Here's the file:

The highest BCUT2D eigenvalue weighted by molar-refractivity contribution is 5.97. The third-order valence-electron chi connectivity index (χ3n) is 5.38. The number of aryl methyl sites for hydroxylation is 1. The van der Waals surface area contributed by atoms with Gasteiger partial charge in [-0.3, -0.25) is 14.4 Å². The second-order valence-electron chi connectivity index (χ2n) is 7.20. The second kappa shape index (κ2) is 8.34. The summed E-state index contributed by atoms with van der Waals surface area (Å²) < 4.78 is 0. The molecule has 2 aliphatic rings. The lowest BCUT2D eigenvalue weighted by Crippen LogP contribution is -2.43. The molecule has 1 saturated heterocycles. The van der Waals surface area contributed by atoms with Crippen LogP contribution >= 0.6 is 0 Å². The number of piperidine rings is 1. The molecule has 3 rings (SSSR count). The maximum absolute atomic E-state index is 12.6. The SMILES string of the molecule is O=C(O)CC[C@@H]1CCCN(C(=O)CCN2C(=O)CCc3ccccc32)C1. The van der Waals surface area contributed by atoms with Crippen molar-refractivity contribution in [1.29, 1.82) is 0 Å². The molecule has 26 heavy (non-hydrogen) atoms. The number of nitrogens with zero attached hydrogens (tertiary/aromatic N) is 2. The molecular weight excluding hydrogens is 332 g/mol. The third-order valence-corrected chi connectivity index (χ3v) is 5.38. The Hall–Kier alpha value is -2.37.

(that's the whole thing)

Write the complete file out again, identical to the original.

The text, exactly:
The highest BCUT2D eigenvalue weighted by molar-refractivity contribution is 5.97. The third-order valence-electron chi connectivity index (χ3n) is 5.38. The number of aryl methyl sites for hydroxylation is 1. The van der Waals surface area contributed by atoms with Gasteiger partial charge in [-0.3, -0.25) is 14.4 Å². The second-order valence-electron chi connectivity index (χ2n) is 7.20. The second kappa shape index (κ2) is 8.34. The summed E-state index contributed by atoms with van der Waals surface area (Å²) < 4.78 is 0. The molecule has 2 aliphatic rings. The lowest BCUT2D eigenvalue weighted by Crippen LogP contribution is -2.43. The molecule has 1 saturated heterocycles. The van der Waals surface area contributed by atoms with Crippen LogP contribution >= 0.6 is 0 Å². The number of piperidine rings is 1. The molecule has 3 rings (SSSR count). The maximum absolute atomic E-state index is 12.6. The SMILES string of the molecule is O=C(O)CC[C@@H]1CCCN(C(=O)CCN2C(=O)CCc3ccccc32)C1. The van der Waals surface area contributed by atoms with Crippen molar-refractivity contribution in [1.29, 1.82) is 0 Å². The molecule has 26 heavy (non-hydrogen) atoms. The number of nitrogens with zero attached hydrogens (tertiary/aromatic N) is 2. The molecular weight excluding hydrogens is 332 g/mol. The third-order valence-corrected chi connectivity index (χ3v) is 5.38. The Hall–Kier alpha value is -2.37.